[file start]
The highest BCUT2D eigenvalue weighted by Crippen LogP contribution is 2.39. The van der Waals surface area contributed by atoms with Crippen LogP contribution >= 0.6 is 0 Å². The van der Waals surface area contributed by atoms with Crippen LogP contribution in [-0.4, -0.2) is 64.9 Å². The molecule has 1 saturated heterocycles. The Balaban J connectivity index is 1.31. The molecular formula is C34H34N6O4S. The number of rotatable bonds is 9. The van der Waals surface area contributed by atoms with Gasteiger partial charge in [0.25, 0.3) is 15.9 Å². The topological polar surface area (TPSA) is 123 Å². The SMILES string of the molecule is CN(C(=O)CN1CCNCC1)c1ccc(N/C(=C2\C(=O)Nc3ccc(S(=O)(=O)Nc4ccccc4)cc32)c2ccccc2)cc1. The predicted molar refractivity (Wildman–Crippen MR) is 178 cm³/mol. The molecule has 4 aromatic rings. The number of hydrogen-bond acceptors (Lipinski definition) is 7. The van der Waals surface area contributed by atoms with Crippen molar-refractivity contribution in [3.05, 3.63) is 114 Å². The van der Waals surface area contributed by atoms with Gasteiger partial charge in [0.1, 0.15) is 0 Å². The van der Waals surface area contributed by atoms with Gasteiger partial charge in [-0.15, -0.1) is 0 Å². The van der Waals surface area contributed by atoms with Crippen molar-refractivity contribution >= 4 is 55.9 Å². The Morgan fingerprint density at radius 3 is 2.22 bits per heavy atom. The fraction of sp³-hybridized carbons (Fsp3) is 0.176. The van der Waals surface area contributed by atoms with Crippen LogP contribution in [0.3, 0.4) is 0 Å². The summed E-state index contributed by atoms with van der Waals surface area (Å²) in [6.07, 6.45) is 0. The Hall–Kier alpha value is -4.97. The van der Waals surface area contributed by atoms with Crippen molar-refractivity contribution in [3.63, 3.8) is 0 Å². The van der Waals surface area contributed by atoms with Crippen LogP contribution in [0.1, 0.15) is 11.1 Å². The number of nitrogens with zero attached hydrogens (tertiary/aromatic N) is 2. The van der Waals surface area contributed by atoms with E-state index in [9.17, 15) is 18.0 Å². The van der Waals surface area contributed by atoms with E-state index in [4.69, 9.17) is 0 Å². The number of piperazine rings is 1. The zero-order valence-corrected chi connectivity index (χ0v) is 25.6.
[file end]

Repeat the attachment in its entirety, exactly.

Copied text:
The highest BCUT2D eigenvalue weighted by Crippen LogP contribution is 2.39. The van der Waals surface area contributed by atoms with Crippen LogP contribution >= 0.6 is 0 Å². The van der Waals surface area contributed by atoms with Crippen LogP contribution in [-0.4, -0.2) is 64.9 Å². The molecule has 1 saturated heterocycles. The Balaban J connectivity index is 1.31. The molecular formula is C34H34N6O4S. The number of rotatable bonds is 9. The van der Waals surface area contributed by atoms with Gasteiger partial charge in [0.25, 0.3) is 15.9 Å². The topological polar surface area (TPSA) is 123 Å². The SMILES string of the molecule is CN(C(=O)CN1CCNCC1)c1ccc(N/C(=C2\C(=O)Nc3ccc(S(=O)(=O)Nc4ccccc4)cc32)c2ccccc2)cc1. The predicted molar refractivity (Wildman–Crippen MR) is 178 cm³/mol. The molecule has 4 aromatic rings. The number of hydrogen-bond acceptors (Lipinski definition) is 7. The van der Waals surface area contributed by atoms with Crippen molar-refractivity contribution in [3.05, 3.63) is 114 Å². The van der Waals surface area contributed by atoms with Gasteiger partial charge in [0.1, 0.15) is 0 Å². The van der Waals surface area contributed by atoms with Gasteiger partial charge in [-0.15, -0.1) is 0 Å². The van der Waals surface area contributed by atoms with Crippen molar-refractivity contribution >= 4 is 55.9 Å². The Morgan fingerprint density at radius 3 is 2.22 bits per heavy atom. The fraction of sp³-hybridized carbons (Fsp3) is 0.176. The van der Waals surface area contributed by atoms with Crippen LogP contribution in [0.3, 0.4) is 0 Å². The summed E-state index contributed by atoms with van der Waals surface area (Å²) in [6.07, 6.45) is 0. The Hall–Kier alpha value is -4.97. The van der Waals surface area contributed by atoms with Crippen molar-refractivity contribution in [3.63, 3.8) is 0 Å². The van der Waals surface area contributed by atoms with Crippen LogP contribution in [0.1, 0.15) is 11.1 Å². The number of nitrogens with zero attached hydrogens (tertiary/aromatic N) is 2. The van der Waals surface area contributed by atoms with E-state index in [9.17, 15) is 18.0 Å². The van der Waals surface area contributed by atoms with E-state index in [4.69, 9.17) is 0 Å². The number of piperazine rings is 1. The zero-order valence-corrected chi connectivity index (χ0v) is 25.6.